On the other hand, a less practical explanation of the patch work exhibited in the draft may derive from the apparent less than scholarly credentials of its authors. This would also be in line with the general disbelief exhibited by the government in the value of rigour and scholarship while making various appointments in academia and cultural institutions. A more particular exemplification of this trait was also visible in the setting up of the Subramanian committee too, which was not only chaired by a retired bureaucrat but whose three out of four other members also came from similar non-academic background.

The enormity of the lapse can be appreciated once we recall that it is the HRD ministry which is ultimately responsible, through bodies like the University Grants Commission, to frame and enforce appropriate legal and highest ethical norms in order to check plagiarism in academia. The fact that the draft is steeped in uncharitable comments on the competence of teachers and recommends control in the name of accountability makes it doubly ironical that it should itself fall prey to accusations of being an ethically compromised and, even worse, casually prepared document. Given this ethically challenged characteristic of the document, it becomes difficult to accept any claims of moral standing on the part of the ministry and take its laying of blame for all the ills of the school system upon its lowest functionary without a pinch of salt.

It is also pertinent to note in this context that the draft had been released only in English at first and it was only after some public criticism on this undemocratic and unconstitutional exercise that the ministry initially extended the deadline for submitting suggestions from July 31 to August 16, and thereafter to September 15. They finally brought out the draft in Hindi in the first week of August. This was followed by releasing the draft a few days later in nine other languages and in two more languages a couple of days thence. Strangely, while the draft has not been released in languages like Punjabi, Kashmiri and Nepali which are spoken by crores of Indians, the ministry has deemed it wise to expend from public resources (which the draft itself otherwise considers too scarce for either opening new higher education institutions or for sustaining schools declared ‘non-viable’) to release the document in Sanskrit, a language spoken by less than 15,000 people, according to the 2001 census figures.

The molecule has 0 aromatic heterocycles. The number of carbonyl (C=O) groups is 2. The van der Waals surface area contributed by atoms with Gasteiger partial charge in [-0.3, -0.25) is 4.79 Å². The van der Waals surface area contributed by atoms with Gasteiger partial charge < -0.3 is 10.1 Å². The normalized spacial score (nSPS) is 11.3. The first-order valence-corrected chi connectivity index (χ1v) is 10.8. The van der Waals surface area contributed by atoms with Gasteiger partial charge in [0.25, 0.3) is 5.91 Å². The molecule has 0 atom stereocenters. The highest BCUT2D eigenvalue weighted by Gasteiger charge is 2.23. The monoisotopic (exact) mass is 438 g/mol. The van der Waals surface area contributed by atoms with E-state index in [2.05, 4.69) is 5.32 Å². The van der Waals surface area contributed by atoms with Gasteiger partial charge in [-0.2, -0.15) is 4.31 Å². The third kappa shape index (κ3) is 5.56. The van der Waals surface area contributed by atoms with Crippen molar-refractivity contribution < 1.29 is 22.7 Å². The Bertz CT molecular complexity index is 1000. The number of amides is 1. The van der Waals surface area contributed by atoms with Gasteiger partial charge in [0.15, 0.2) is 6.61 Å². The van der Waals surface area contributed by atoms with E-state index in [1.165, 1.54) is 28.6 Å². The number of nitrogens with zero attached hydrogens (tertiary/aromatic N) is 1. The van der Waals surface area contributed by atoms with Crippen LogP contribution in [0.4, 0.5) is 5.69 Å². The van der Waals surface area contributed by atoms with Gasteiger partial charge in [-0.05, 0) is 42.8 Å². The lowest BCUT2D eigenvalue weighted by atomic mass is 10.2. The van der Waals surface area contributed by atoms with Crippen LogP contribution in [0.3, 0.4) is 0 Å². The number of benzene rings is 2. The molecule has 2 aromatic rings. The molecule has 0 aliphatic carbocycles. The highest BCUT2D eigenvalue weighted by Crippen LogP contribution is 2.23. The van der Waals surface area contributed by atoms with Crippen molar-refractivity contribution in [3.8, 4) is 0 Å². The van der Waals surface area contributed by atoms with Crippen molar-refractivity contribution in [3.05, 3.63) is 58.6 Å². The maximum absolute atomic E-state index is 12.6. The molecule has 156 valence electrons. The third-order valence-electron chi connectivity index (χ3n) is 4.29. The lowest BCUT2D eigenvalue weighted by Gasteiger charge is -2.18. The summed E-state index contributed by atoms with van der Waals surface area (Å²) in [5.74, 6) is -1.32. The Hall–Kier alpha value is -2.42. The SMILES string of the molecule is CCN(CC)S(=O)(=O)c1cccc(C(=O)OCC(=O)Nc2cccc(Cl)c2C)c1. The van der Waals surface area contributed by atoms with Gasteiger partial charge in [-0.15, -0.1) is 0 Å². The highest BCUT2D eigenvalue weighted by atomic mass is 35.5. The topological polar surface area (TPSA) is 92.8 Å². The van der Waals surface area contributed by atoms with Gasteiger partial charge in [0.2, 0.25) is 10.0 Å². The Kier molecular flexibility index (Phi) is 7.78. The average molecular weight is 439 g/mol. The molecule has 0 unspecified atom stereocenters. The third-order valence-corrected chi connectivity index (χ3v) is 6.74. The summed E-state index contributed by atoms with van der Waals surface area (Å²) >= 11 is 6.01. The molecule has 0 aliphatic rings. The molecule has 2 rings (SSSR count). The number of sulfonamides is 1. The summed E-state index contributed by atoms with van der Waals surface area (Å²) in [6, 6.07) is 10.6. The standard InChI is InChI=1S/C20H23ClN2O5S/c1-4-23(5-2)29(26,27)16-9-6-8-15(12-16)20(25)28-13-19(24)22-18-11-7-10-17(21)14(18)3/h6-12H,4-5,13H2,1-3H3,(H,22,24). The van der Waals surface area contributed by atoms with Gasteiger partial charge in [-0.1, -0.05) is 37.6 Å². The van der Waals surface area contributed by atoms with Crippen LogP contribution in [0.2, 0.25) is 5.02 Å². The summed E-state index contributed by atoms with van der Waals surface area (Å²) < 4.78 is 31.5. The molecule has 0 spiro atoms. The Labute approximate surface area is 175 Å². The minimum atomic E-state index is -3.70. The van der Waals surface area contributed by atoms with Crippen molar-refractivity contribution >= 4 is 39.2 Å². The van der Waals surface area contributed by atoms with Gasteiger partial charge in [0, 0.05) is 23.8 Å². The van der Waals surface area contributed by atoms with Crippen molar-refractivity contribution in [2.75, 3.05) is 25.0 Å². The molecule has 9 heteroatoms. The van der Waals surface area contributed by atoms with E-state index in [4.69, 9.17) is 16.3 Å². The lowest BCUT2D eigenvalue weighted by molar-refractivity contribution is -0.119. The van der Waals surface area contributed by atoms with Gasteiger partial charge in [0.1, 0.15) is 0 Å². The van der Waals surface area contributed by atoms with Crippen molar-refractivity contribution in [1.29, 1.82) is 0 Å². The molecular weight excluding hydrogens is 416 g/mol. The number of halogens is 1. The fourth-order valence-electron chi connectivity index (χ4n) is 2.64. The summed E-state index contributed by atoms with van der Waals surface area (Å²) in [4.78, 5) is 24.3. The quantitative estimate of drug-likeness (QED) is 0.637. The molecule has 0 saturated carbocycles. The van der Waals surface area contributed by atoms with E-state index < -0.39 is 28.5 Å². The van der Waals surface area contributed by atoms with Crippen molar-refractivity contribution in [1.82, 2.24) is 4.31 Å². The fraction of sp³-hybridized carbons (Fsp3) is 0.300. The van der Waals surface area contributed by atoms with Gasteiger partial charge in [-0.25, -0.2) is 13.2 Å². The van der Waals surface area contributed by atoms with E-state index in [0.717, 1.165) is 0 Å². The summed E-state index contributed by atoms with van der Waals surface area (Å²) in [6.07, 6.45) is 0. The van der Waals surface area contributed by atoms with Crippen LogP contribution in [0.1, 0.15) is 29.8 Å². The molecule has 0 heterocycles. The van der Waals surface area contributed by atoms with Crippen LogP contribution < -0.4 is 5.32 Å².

The contents of the draft could not have left anyone in doubt about the lack of concern towards values of equality, democracy, scientific temper, intellectual freedom, social justice etc., for the contrary commitment towards the needs and the values of the market is made consistently explicit throughout its pages. Any remaining doubts in this regard are removed by this selective commitment towards producing the draft in English and Sanskrit in particular, which also reveals the bias of the HRD ministry in favour of languages and cultures tainted with exclusivism and entrenched hegemonies. Unfortunately, such biases within the arms of the government cannot remain innocent or harmless. They come at a great cost to the rights and well-being of the people from marginalised cultures and the working classes.

The ministry obviously needs to institute a rigorous mechanism to prepare its official reports and documents. While there is indeed a lot of merit in accessing and even using texts verbatim for their established disciplinary value, it is not unreasonable to expect in the ministry’s document a minimum acquaintance with the ethics and the academic practice of referring to works being quoted from and acknowledging the source of the inspiration. It could also do better by taking care to depute an academically more able and responsible team to work out the policy document next time and give it sufficient freedom in terms of both time and academic scope. Otherwise, its policy document will not only continue to falter at the altars of intellectual and ethical robustness but also fall short of India’s constitutional values.

The authors acknowledge Firoz Ahmad and Birender Singh Rawat for their critical comments and help in making this draft readable.

Manasi Thapliyal is an assistant professor at Ambedkar University, Delhi. Manoj K. Chahil is a PhD scholar at Department of Education, University of Delhi.

  • Arcay P

    When you lack vision and originality, copy them.